He put that all behind him and returned to Emit. That’s where his roots were, where he and his wife, Susie, raised their two children. He got back to growing tobacco and started promoting the sport that made him who he was. He suffered from Alzheimer’s late in life and died of congestive heart failure in 1996.

Two years later, the family started a scholarship fund and an awards program in his honor. The Sam Narron Award has been given each year since to the Johnston County high-school player who best exhibits the skills, desire, and determination needed to succeed in baseball. Some scholarship money accompanies the award.

“He was a baseball purist,” a prep coach who knew Narron noted upon his death. “He had great faith in young people and continued to follow the game and teach it as he thought it should be.”[VI]

[1] Wakelon School opened in 1908, one of the nearly 3,000 schoolhouses built in North Carolina in the first decade of the 20th century as part of Gov. Charles B. Aycock’s crusade for public education. The town later used the handsome brick-and-stone building as an elementary school. A drug manufacturer bought the building in 1986 and used it for office space. Voters in 2007 approved repurchasing Wakelon for a new town hall. The building was listed on the National Register of Historic Places in 1976.
[2] Ray Doan, a sports promoter, ran the school, also known as the All-Star Baseball School, in Hot Springs, AR, from 1933-38. Some baseball players were instructors, including Hall of Famers Dizzy Dean, Burleigh Grimes, Grover Cleveland Alexander, and Rogers Hornsby. At the height of its popularity, the school attracted as many of 200 students a year. Doan moved the school to Mississippi and then to Florida where it eventually faded amid the abundance of similar schools. Critics charged that schools like Doan’s merely pocketed tuition fees from teens with big dreams but little talent. Sam Narron is the only school attendee who made it to the major leagues.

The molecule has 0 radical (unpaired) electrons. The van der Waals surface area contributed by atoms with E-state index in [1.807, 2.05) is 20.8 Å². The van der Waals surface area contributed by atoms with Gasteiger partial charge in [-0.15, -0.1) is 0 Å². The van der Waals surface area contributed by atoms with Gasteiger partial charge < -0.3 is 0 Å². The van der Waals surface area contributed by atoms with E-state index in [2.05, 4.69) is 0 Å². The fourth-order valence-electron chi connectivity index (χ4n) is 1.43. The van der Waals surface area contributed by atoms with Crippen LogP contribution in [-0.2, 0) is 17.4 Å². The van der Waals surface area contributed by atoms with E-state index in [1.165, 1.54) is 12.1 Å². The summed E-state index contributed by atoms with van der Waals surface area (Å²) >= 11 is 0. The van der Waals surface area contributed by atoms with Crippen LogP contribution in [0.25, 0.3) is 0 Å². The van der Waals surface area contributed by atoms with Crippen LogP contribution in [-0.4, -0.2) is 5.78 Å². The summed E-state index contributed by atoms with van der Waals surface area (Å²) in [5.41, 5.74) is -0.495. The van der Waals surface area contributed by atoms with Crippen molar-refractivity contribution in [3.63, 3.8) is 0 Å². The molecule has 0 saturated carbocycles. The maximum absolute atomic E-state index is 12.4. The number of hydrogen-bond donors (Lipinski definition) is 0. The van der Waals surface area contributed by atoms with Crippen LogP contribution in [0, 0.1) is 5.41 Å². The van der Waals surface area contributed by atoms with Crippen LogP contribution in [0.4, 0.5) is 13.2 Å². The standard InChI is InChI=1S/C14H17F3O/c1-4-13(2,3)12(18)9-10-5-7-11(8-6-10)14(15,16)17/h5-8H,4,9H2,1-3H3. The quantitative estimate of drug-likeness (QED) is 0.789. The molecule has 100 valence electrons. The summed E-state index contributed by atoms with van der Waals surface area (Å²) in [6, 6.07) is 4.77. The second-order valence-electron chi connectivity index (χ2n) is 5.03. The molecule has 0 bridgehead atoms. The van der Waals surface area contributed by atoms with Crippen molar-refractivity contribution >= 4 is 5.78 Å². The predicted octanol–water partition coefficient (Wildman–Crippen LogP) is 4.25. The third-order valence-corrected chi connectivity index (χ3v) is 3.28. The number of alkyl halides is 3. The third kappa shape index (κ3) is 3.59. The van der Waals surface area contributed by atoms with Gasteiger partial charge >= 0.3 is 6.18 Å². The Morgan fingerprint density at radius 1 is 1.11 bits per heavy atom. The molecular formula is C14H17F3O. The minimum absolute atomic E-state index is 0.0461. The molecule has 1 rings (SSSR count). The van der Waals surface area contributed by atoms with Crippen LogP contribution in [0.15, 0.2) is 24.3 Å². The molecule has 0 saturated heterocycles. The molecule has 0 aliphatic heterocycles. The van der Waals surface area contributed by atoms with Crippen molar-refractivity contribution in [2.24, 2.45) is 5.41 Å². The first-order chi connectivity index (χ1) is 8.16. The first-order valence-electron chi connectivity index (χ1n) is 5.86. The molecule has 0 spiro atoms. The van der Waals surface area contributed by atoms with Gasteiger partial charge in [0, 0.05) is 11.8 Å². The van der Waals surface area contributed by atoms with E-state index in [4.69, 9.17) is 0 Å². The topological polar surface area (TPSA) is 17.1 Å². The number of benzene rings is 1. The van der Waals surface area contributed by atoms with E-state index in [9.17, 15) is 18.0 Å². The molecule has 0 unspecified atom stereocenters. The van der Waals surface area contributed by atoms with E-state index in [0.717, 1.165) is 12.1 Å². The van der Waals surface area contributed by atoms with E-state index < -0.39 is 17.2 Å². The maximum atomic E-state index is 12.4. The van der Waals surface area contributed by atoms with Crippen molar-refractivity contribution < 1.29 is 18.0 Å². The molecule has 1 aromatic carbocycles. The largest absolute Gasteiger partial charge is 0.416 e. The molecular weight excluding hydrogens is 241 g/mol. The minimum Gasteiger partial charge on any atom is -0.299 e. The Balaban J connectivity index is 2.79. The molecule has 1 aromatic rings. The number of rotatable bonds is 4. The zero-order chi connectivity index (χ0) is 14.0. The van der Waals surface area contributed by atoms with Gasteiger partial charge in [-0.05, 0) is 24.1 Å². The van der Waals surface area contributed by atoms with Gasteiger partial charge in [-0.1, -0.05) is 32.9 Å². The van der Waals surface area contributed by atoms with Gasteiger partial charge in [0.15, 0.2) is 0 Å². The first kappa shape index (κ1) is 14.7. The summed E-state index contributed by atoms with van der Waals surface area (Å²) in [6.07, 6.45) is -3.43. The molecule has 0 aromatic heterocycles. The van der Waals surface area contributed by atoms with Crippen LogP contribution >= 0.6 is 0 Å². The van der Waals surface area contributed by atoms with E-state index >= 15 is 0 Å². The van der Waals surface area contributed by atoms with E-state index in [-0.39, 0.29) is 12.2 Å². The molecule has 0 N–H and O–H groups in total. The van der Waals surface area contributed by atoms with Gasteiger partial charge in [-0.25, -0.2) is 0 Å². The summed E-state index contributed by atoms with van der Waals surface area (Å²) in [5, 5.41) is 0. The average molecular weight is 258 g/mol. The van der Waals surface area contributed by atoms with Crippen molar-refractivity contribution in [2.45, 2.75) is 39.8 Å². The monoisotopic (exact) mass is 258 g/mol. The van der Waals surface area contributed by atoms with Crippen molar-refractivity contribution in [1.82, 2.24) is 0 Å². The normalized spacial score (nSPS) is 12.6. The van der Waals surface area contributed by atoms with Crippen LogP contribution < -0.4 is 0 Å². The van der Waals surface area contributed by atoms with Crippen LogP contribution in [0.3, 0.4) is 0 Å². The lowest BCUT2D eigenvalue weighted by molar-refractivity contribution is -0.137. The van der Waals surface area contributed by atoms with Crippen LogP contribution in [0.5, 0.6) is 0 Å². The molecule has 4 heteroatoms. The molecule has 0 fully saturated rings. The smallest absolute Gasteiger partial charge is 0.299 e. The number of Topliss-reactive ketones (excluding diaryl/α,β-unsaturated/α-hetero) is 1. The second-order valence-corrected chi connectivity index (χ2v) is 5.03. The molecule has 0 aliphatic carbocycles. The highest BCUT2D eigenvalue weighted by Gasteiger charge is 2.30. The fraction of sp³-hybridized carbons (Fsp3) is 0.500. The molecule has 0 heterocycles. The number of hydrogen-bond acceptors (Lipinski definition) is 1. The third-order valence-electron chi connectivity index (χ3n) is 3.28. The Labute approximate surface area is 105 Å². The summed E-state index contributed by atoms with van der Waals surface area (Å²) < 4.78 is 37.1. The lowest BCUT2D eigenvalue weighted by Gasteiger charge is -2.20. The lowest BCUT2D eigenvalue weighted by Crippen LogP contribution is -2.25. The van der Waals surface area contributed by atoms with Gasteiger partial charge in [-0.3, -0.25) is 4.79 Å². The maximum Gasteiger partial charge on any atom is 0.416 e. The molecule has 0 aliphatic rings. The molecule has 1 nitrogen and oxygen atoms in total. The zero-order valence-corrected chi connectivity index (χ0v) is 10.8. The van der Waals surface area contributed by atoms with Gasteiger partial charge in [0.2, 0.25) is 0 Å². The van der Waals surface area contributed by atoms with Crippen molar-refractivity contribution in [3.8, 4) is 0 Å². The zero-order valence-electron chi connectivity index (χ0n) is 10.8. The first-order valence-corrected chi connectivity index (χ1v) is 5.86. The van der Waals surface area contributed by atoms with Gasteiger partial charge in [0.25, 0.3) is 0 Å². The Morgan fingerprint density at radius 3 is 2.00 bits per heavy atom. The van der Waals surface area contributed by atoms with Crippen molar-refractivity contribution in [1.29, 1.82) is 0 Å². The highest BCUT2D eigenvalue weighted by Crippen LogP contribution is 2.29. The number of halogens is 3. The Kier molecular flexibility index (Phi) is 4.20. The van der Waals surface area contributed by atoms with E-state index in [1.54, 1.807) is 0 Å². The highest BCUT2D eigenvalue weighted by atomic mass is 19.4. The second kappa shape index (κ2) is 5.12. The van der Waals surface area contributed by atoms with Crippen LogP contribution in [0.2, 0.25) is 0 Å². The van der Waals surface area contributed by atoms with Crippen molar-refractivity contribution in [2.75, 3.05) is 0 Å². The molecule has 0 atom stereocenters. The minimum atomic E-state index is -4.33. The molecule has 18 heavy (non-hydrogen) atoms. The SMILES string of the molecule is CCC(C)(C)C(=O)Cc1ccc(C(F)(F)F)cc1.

[I] McCue, Andy. “Branch Rickey.” The Society for American Baseball Research.
[II] Stockton, J. Roy. “Extra Innings.” St. Louis (MO) Post-Dispatch, February 9, 1936.
[III] “Earpsboro Scribblin’s.” Zebulon (NC) Record, July 19, 1955.
[IV] Ibid.
[V] Futrell, Brownie. “The Gas House Gang Rides Again in Tar Heel Memory.” Washington (NC) Daily News, September 11, 1973.
[VI] Ham, Tom. “Baseball Loses Fine Ambassador.” Wilson (NC) Daily Times, January 3, 1997.








Hamby, Jim

Position: Catcher
Birthplace: Wilkesboro

First, Middle Names: James Sanford             Nickname: Cracker